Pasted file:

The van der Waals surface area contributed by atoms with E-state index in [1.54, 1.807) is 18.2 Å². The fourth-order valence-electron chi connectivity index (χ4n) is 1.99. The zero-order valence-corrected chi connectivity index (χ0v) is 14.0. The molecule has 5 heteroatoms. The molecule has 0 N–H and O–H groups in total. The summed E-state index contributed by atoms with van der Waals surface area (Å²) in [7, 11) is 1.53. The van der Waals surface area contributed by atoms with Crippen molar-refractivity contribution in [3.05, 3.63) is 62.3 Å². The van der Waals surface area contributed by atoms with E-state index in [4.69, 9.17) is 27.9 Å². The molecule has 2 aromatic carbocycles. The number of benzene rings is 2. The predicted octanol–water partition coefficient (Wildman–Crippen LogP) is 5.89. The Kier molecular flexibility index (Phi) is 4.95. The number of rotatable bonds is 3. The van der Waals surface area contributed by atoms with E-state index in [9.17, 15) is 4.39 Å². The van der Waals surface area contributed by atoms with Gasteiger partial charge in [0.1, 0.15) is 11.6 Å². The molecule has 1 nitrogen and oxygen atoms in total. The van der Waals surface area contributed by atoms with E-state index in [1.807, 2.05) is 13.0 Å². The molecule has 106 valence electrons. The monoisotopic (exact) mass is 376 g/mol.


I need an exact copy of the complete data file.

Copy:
The van der Waals surface area contributed by atoms with E-state index in [1.54, 1.807) is 18.2 Å². The fourth-order valence-electron chi connectivity index (χ4n) is 1.99. The zero-order valence-corrected chi connectivity index (χ0v) is 14.0. The molecule has 5 heteroatoms. The molecule has 0 N–H and O–H groups in total. The summed E-state index contributed by atoms with van der Waals surface area (Å²) in [7, 11) is 1.53. The van der Waals surface area contributed by atoms with Crippen molar-refractivity contribution in [3.05, 3.63) is 62.3 Å². The van der Waals surface area contributed by atoms with E-state index in [4.69, 9.17) is 27.9 Å². The molecule has 2 aromatic carbocycles. The number of benzene rings is 2. The predicted octanol–water partition coefficient (Wildman–Crippen LogP) is 5.89. The Kier molecular flexibility index (Phi) is 4.95. The number of rotatable bonds is 3. The van der Waals surface area contributed by atoms with E-state index in [9.17, 15) is 4.39 Å². The van der Waals surface area contributed by atoms with Gasteiger partial charge in [0.1, 0.15) is 11.6 Å². The molecule has 1 nitrogen and oxygen atoms in total. The van der Waals surface area contributed by atoms with E-state index in [1.807, 2.05) is 13.0 Å². The molecule has 106 valence electrons. The monoisotopic (exact) mass is 376 g/mol.